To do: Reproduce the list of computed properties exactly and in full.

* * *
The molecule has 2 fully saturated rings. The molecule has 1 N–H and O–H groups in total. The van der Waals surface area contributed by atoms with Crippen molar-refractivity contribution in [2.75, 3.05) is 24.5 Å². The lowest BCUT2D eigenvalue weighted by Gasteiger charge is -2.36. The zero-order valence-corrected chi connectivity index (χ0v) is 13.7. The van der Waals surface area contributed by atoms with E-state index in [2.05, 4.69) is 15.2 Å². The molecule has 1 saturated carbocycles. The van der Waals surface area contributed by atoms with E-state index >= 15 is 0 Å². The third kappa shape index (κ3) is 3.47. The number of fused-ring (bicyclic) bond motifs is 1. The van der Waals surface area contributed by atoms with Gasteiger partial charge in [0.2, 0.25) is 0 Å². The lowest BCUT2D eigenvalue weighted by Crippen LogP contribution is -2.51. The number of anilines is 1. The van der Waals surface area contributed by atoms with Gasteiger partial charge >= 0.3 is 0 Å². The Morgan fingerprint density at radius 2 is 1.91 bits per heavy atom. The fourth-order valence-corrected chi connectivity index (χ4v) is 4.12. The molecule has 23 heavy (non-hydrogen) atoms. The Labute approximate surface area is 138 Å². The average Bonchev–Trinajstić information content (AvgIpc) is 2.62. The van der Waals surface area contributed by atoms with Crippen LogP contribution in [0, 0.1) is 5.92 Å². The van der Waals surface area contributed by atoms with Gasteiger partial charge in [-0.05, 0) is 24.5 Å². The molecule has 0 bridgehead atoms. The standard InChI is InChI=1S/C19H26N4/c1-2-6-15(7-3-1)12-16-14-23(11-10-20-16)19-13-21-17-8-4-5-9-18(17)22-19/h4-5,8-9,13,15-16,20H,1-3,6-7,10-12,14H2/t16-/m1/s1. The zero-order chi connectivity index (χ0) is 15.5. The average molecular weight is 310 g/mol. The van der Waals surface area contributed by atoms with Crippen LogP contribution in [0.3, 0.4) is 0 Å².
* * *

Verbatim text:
The molecule has 2 fully saturated rings. The molecule has 1 N–H and O–H groups in total. The van der Waals surface area contributed by atoms with Crippen molar-refractivity contribution in [2.75, 3.05) is 24.5 Å². The lowest BCUT2D eigenvalue weighted by Gasteiger charge is -2.36. The zero-order valence-corrected chi connectivity index (χ0v) is 13.7. The van der Waals surface area contributed by atoms with E-state index in [2.05, 4.69) is 15.2 Å². The molecule has 1 saturated carbocycles. The van der Waals surface area contributed by atoms with E-state index >= 15 is 0 Å². The third kappa shape index (κ3) is 3.47. The number of fused-ring (bicyclic) bond motifs is 1. The van der Waals surface area contributed by atoms with Gasteiger partial charge in [0.2, 0.25) is 0 Å². The lowest BCUT2D eigenvalue weighted by Crippen LogP contribution is -2.51. The number of anilines is 1. The van der Waals surface area contributed by atoms with Gasteiger partial charge >= 0.3 is 0 Å². The Morgan fingerprint density at radius 2 is 1.91 bits per heavy atom. The fourth-order valence-corrected chi connectivity index (χ4v) is 4.12. The molecule has 23 heavy (non-hydrogen) atoms. The Labute approximate surface area is 138 Å². The average Bonchev–Trinajstić information content (AvgIpc) is 2.62. The van der Waals surface area contributed by atoms with Crippen LogP contribution in [0, 0.1) is 5.92 Å². The van der Waals surface area contributed by atoms with Gasteiger partial charge in [-0.05, 0) is 24.5 Å². The molecule has 0 bridgehead atoms. The standard InChI is InChI=1S/C19H26N4/c1-2-6-15(7-3-1)12-16-14-23(11-10-20-16)19-13-21-17-8-4-5-9-18(17)22-19/h4-5,8-9,13,15-16,20H,1-3,6-7,10-12,14H2/t16-/m1/s1. The zero-order chi connectivity index (χ0) is 15.5. The average molecular weight is 310 g/mol. The van der Waals surface area contributed by atoms with Crippen LogP contribution in [0.3, 0.4) is 0 Å².